Hasan: When we have a group of [women] doing music tech, it’s very encouraging and uplifting. In terms of my classes, and what I’ve seen, 20-30% of the students are women. I found that in real life and in college, there are a lot more male producers or, if there aren’t, they’re a little more vocal and a little more confident. So it’s nice that the women can all band together, even though the guys that we are friends with are so encouraging and cool. Christie and I met during Welcome Week, and our group of Music Tech women has stayed friends ever since!

WSN: What about New York City and NYU make NPR’s Tiny Desk format work?

Brewer: A lot of people come to the city to make art and to be themselves. At NYU, and in New York City in general, you have a lot of people just working and putting out music constantly because there’s all these people that are just wanting to create. When you go to smaller towns, there’s definitely like an ‘Oh, everybody likes this artist. Everybody likes this kind of genre.’ In New York, there are so many people creating and listening. It’s easy to find people that want to be on Tiny Dorm because everybody just wants to play.

Hasan: There are different pockets and niches for every type of music. New York City is really conducive to a bunch of genres and also genre-merging and genre-crossing. NYU is really conducive to that, too, because the professors are so encouraging here. And in terms of the actual tiny dorm, NYU is very conducive to it because the dorms are great. They’re beautiful. We’re very lucky.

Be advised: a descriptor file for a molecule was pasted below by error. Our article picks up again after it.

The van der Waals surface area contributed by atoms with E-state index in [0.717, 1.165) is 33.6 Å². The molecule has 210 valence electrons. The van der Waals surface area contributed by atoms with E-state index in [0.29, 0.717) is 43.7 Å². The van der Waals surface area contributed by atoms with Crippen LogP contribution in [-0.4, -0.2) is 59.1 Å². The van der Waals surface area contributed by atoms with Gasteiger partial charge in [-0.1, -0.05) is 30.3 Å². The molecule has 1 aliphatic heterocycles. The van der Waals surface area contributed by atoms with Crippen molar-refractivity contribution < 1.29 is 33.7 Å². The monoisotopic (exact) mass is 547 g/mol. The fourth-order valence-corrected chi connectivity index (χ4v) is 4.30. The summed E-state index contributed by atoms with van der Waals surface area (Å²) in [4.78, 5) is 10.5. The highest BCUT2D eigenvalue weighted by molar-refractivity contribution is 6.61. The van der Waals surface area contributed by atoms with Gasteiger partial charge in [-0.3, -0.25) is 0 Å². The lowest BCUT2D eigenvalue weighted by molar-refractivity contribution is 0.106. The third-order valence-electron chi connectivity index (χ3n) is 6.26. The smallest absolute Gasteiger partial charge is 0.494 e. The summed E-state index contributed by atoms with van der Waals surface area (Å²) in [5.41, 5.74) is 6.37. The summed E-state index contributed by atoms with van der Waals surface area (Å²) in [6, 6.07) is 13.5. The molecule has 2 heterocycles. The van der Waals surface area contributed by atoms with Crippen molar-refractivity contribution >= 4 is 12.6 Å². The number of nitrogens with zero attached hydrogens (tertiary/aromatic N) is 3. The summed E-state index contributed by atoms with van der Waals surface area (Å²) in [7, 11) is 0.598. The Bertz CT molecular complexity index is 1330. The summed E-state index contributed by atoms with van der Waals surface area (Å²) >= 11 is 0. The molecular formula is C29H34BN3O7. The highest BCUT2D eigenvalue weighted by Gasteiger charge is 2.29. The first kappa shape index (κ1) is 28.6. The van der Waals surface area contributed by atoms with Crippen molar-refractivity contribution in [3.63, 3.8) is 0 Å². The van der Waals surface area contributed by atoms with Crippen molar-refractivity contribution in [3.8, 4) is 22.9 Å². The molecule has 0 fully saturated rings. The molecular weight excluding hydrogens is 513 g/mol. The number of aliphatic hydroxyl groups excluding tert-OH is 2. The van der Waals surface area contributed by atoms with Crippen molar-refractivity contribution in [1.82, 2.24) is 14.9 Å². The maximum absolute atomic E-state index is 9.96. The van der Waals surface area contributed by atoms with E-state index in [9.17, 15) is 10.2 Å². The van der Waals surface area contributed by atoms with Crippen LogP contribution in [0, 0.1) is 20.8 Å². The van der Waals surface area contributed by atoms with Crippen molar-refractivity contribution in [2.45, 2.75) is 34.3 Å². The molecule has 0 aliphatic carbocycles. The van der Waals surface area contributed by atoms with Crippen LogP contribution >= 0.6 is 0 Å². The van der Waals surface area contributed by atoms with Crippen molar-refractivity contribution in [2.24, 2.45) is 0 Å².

WSN: How do you select your acts?

Brewer: We have a lot of friends in music tech that are performers, and Sai’s in the N’Harmonics, so she also has a lot of friends in Clive Davis Institute of Recorded Music that are also performers. So we jotted down people who are friends that we like, or go to showcases. That’s how we found Dali Rose, the subject of our first episode. So we’re reaching out by just saying ‘Hey, I really loved your set. We’re doing Tiny Dorm inspired by Tiny Desk, wanna join?’ People are completely down and super patient with us. 

Hasan: It’s not just Clive showcases either. We have this thing called MTech Invasion, which is a performance for our major, and we saw performances that we liked there. One of our friends, Timi, is really talented. Her artist name is Milehin, and she’s awesome. She’ll be on Tiny Dorm soon. But there’s also an application form. People can reach out to us and it can work in the other direction. 

WSN: What goals do you have for Tiny Dorm?

Hasan: I just want to get better at mixing and mastering. And I love meeting new people, so I think this is just for that. I want people to get excited for every episode drop. 

Brewer: We just want people to be excited for them. With the first one, we did work really hard, but it’s not anywhere close to perfect. As much as I still love putting it out, I want to get to the point where when I put it out, I love it so much and everything is amazing. Then I want to just get better at mixing. So we get better by doing it.

NYU Tiny Dorm Concerts can be found on YouTube at @NYUTinyDormConcerts, Instagram at @nyutinydorm and TikTok at @nyu.tiny.dorm.

Contact Liv Steinhardt at [email protected].